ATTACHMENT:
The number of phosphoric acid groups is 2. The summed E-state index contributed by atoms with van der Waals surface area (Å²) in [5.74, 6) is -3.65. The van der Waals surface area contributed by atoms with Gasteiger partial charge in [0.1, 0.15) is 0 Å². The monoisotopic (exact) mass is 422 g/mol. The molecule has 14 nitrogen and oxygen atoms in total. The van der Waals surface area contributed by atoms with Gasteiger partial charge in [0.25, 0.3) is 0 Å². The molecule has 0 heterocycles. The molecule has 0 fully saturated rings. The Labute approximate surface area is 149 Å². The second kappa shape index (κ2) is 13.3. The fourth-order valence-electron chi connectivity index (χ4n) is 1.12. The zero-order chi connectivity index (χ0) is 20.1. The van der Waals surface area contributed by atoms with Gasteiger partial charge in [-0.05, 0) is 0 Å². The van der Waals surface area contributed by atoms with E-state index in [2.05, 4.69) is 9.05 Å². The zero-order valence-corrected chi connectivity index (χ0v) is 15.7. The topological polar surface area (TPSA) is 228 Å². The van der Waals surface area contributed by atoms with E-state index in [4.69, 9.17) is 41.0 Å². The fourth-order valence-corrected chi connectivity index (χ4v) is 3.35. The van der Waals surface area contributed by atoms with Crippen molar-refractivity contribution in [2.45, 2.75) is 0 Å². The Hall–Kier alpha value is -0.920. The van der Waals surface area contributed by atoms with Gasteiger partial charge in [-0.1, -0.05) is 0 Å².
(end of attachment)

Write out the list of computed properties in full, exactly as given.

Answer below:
The number of phosphoric acid groups is 2. The summed E-state index contributed by atoms with van der Waals surface area (Å²) in [5.74, 6) is -3.65. The van der Waals surface area contributed by atoms with Gasteiger partial charge in [0.1, 0.15) is 0 Å². The monoisotopic (exact) mass is 422 g/mol. The molecule has 14 nitrogen and oxygen atoms in total. The van der Waals surface area contributed by atoms with Gasteiger partial charge in [0.25, 0.3) is 0 Å². The molecule has 0 heterocycles. The molecule has 0 fully saturated rings. The Labute approximate surface area is 149 Å². The second kappa shape index (κ2) is 13.3. The fourth-order valence-electron chi connectivity index (χ4n) is 1.12. The zero-order chi connectivity index (χ0) is 20.1. The van der Waals surface area contributed by atoms with Gasteiger partial charge in [-0.05, 0) is 0 Å². The van der Waals surface area contributed by atoms with E-state index in [2.05, 4.69) is 9.05 Å². The zero-order valence-corrected chi connectivity index (χ0v) is 15.7. The topological polar surface area (TPSA) is 228 Å². The van der Waals surface area contributed by atoms with E-state index in [4.69, 9.17) is 41.0 Å². The fourth-order valence-corrected chi connectivity index (χ4v) is 3.35. The van der Waals surface area contributed by atoms with Crippen molar-refractivity contribution in [2.45, 2.75) is 0 Å². The Hall–Kier alpha value is -0.920. The van der Waals surface area contributed by atoms with Gasteiger partial charge in [-0.1, -0.05) is 0 Å².